{ An Elegy for Beirut }

Paradise Lost: Robert Fisk’s elegy for Beirut :: The Independent

Beautiful piece by Robert Fisk on Beirut courtesy of my friend Rana. Excerpts below:

“In the year 551, the magnificent, wealthy city of Berytus – headquarters
of the imperial East Mediterranean Roman fleet – was struck by a massive
earthquake. In its aftermath, the sea withdrew several miles and the
survivors – ancestors of the present-day Lebanese – walked out on the
sands to loot the long-sunken merchant ships revealed in front of them.
That was when a tidal wall higher than a tsunami returned to swamp the
city and kill them all. So savagely was the old Beirut damaged that the
Emperor Justinian sent gold from Constantinople as compensation to every
family left alive. Some cities seem forever doomed. When the Crusaders
arrived at Beirut on their way to Jerusalem in the 11th century, they
slaughtered every man, woman and child in the city. In the First World
War, Ottoman Beirut suffered a terrible famine; the Turkish army had
commandeered all the grain and the Allied powers blockaded the coast. I
still have some ancient postcards I bought here 30 years ago of
stick-like children standing in an orphanage, naked and abandoned.”

“This part of the city – once a Dresden of ruins – was rebuilt by Rafiq
Hariri, the prime minister who was murdered scarcely a mile away on 14
February last year. The wreckage of that bomb blast, an awful precursor
to the present war in which his inheritance is being vandalised by the
Israelis, still stands beside the Mediterranean, waiting for the last UN
investigator to look for clues to the assassination – an investigator
who has long ago abandoned this besieged city for the safety of Cyprus.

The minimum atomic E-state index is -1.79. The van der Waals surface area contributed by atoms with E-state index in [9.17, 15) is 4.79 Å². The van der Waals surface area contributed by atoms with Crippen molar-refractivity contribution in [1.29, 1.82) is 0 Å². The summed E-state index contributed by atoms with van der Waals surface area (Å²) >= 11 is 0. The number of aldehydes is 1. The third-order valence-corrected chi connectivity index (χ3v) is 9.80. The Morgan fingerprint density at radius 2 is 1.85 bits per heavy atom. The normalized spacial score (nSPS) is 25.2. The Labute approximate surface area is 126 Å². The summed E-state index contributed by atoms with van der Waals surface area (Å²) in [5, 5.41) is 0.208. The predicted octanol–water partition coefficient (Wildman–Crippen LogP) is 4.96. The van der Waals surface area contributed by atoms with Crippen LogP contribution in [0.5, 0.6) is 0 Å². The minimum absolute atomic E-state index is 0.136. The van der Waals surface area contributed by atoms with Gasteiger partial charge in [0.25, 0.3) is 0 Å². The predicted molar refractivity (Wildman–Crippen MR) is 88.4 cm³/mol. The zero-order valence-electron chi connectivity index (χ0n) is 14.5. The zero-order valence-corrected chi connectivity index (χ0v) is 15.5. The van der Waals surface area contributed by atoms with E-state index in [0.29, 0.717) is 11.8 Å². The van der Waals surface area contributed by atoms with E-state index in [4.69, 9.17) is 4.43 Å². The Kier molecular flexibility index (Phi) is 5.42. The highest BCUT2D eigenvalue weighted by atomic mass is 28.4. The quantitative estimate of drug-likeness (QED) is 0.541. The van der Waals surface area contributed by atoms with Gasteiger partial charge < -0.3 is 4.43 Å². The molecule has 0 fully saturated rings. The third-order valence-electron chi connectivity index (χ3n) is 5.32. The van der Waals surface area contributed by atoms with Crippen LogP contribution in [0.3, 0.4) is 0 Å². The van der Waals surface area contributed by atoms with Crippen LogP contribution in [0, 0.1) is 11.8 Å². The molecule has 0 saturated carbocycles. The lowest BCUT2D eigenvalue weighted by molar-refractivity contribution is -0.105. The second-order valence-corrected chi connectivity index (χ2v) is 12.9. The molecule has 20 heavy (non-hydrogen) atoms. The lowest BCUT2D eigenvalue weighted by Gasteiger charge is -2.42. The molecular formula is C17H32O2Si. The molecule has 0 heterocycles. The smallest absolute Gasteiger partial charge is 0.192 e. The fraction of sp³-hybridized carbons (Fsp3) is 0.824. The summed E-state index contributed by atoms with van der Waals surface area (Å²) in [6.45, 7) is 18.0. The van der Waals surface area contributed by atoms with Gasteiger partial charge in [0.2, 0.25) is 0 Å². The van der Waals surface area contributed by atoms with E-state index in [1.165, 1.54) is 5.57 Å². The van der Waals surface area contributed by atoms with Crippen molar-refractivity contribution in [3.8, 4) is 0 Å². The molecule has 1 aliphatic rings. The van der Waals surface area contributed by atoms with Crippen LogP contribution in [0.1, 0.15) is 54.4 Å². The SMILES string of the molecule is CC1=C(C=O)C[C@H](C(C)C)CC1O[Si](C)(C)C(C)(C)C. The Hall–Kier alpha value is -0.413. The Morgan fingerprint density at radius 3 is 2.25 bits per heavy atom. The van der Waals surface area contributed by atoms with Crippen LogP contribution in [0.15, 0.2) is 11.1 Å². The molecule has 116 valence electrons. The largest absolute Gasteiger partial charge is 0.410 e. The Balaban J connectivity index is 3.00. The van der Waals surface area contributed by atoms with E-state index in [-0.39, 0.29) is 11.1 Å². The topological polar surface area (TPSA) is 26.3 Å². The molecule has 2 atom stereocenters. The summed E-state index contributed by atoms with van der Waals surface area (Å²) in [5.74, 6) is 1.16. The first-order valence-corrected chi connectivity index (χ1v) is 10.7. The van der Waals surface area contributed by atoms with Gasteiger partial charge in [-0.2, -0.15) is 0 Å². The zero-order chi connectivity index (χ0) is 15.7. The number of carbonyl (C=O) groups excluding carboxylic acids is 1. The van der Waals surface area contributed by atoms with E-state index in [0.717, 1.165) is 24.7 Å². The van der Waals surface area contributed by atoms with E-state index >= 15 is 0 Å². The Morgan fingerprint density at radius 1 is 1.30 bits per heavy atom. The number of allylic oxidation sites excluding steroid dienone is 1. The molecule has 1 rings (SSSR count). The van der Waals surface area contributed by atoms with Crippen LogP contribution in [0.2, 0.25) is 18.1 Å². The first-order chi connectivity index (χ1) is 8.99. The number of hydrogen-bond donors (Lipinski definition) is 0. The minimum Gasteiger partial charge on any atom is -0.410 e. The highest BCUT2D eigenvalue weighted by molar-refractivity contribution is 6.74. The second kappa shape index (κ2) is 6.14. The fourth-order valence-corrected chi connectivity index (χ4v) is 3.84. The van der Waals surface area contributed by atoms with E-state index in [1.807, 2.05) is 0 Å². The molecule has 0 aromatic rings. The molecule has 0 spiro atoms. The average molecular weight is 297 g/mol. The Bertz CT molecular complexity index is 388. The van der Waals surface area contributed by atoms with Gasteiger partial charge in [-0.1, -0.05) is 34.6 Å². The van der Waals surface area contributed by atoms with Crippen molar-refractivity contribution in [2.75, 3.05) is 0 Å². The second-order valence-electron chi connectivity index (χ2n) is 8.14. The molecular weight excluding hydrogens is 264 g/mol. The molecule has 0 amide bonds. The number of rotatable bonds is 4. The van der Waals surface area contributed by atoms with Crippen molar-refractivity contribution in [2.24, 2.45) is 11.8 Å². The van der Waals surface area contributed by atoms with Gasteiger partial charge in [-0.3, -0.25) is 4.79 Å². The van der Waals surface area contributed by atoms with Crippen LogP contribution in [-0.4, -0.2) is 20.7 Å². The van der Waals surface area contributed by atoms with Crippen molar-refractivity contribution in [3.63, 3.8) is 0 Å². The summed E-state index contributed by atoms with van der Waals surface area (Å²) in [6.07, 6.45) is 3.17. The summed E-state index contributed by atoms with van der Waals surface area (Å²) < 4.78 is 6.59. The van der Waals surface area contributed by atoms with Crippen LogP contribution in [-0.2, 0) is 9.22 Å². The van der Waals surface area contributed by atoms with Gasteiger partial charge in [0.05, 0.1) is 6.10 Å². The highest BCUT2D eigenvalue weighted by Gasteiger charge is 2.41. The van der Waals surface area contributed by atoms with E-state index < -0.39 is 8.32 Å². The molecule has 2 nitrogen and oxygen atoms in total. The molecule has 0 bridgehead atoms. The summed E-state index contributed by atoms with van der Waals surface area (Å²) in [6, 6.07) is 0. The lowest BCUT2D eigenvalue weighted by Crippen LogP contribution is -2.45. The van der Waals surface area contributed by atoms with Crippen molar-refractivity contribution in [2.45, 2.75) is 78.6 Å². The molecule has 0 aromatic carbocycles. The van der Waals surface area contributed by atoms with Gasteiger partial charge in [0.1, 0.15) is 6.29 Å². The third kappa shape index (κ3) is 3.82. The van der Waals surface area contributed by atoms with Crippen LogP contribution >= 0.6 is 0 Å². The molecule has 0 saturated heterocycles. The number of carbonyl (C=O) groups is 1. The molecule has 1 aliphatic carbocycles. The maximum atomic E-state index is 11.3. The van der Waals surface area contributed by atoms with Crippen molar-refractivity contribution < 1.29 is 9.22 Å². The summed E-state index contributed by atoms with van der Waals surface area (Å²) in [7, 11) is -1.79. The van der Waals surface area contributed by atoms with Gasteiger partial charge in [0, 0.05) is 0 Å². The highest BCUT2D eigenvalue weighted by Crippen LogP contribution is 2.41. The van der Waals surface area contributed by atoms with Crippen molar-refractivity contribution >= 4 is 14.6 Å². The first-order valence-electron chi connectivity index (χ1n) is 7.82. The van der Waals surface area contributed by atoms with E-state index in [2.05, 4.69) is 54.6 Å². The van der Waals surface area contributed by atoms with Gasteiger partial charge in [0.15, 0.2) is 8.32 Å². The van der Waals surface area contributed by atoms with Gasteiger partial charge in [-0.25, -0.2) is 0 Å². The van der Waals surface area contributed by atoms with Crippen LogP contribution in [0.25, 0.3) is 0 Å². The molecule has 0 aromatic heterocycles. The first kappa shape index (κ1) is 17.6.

At the empty Etoile restaurant – best snails and cappuccino in Beirut,
where Hariri once dined Jacques Chirac – I sat on the pavement and
watched the parliamentary guard still patrolling the façade of the
French-built emporium that houses what is left of Lebanon’s democracy.
So many of these streets were built by Parisians under the French
mandate and they have been exquisitely restored, their mock Arabian
doorways bejewelled with marble Roman columns dug from the ancient Via
Maxima a few metres away. Hariri loved this place and, taking Chirac for
a beer one day, he caught sight of me sitting at a table. “Ah Robert,
come over here,” he roared and then turned to Chirac like a cat that was
about to eat a canary. “I want to introduce you, Jacques, to the
reporter who said I couldn’t rebuild Beirut!”

And now it is being un-built. The Martyr Rafiq Hariri International
Airport has been attacked three times by the Israelis, its glistening
halls and shopping malls vibrating to the missiles that thunder into the
runways and fuel depots. Hariri’s wonderful transnational highway
viaduct has been broken by Israeli bombers. Most of his motorway bridges
have been destroyed. The Roman-style lighthouse has been smashed by a
missile from an Apache helicopter. Only this small jewel of a restaurant
in the centre of Beirut has been spared. So far. It is the slums of
Haret Hreik and Ghobeiri and Shiyah that have been levelled and
“rubble-ised” and pounded to dust, sending a quarter of a million Shia
Muslims to seek sanctuary in schools and abandoned parks across the
city. Here, indeed, was the headquarters of Hizbollah, another of those
“centres of world terror” which the West keeps discovering in Muslim
lands. Here lived Sayed Hassan Nasrallah, the Party of God’s leader, a
ruthless, caustic, calculating man; and Sayad Mohamed Fadlallah, among
the wisest and most eloquent of clerics; and many of Hizbollah’s top
military planners – including, no doubt, the men who planned over many
months the capture of the two Israeli soldiers last Wednesday.

But did the tens of thousands of poor who live here deserve this act of
mass punishment? For a country that boasts of its pin-point accuracy – a
doubtful notion in any case, but that’s not the issue – what does this
act of destruction tell us about Israel? Or about ourselves? In a modern
building in an undamaged part of Beirut, I come, quite by chance, across
a well known and prominent Hizbollah figure, open-neck white shirt, dark
suit, clean shoes. “We will go on if we have to for days or weeks or
months or…” And he counts these awful statistics off on the fingers of
his left hand. “Believe me, we have bigger surprises still to come for
the Israelis – much bigger, you will see. Then we will get our prisoners
and it will take just a few small concessions.” I walk outside, feeling
as if I have been beaten over the head.”

{ An Elegy for Beirut }

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